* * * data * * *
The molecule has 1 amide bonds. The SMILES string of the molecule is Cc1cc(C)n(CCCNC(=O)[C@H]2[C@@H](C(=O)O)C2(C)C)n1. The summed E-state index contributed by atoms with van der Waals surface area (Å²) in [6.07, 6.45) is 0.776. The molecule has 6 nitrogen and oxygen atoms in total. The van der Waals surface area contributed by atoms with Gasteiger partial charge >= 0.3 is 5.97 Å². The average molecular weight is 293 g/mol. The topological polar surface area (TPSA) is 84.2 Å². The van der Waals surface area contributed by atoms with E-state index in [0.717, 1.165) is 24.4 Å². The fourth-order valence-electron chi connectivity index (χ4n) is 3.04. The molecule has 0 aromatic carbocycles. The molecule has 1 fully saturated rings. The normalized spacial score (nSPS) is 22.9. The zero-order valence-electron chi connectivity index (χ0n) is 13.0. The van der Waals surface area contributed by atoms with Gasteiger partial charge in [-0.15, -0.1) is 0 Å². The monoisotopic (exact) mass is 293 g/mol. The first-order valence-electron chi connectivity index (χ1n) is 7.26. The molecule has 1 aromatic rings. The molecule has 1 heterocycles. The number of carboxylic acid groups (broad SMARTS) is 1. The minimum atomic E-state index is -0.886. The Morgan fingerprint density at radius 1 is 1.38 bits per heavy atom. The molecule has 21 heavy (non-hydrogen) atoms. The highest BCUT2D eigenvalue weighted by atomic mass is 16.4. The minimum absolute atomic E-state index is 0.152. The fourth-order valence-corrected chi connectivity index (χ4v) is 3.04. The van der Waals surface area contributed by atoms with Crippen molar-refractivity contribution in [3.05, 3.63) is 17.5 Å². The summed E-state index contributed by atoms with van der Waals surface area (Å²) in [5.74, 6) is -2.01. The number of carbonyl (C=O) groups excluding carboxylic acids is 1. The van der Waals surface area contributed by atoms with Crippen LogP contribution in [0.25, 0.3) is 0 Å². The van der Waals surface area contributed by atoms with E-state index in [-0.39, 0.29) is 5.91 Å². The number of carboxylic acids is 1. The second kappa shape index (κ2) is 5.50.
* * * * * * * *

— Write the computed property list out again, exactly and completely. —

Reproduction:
The molecule has 1 amide bonds. The SMILES string of the molecule is Cc1cc(C)n(CCCNC(=O)[C@H]2[C@@H](C(=O)O)C2(C)C)n1. The summed E-state index contributed by atoms with van der Waals surface area (Å²) in [6.07, 6.45) is 0.776. The molecule has 6 nitrogen and oxygen atoms in total. The van der Waals surface area contributed by atoms with Gasteiger partial charge >= 0.3 is 5.97 Å². The average molecular weight is 293 g/mol. The topological polar surface area (TPSA) is 84.2 Å². The van der Waals surface area contributed by atoms with E-state index in [0.717, 1.165) is 24.4 Å². The fourth-order valence-electron chi connectivity index (χ4n) is 3.04. The molecule has 0 aromatic carbocycles. The molecule has 1 fully saturated rings. The normalized spacial score (nSPS) is 22.9. The zero-order valence-electron chi connectivity index (χ0n) is 13.0. The van der Waals surface area contributed by atoms with Gasteiger partial charge in [-0.15, -0.1) is 0 Å². The monoisotopic (exact) mass is 293 g/mol. The first-order valence-electron chi connectivity index (χ1n) is 7.26. The molecule has 1 aromatic rings. The molecule has 1 heterocycles. The number of carboxylic acid groups (broad SMARTS) is 1. The minimum atomic E-state index is -0.886. The Morgan fingerprint density at radius 1 is 1.38 bits per heavy atom. The molecule has 21 heavy (non-hydrogen) atoms. The highest BCUT2D eigenvalue weighted by atomic mass is 16.4. The minimum absolute atomic E-state index is 0.152. The fourth-order valence-corrected chi connectivity index (χ4v) is 3.04. The van der Waals surface area contributed by atoms with Crippen molar-refractivity contribution in [3.05, 3.63) is 17.5 Å². The summed E-state index contributed by atoms with van der Waals surface area (Å²) in [5.74, 6) is -2.01. The number of carbonyl (C=O) groups excluding carboxylic acids is 1. The van der Waals surface area contributed by atoms with Crippen LogP contribution in [0.25, 0.3) is 0 Å². The van der Waals surface area contributed by atoms with E-state index in [-0.39, 0.29) is 5.91 Å². The number of carboxylic acids is 1. The second kappa shape index (κ2) is 5.50.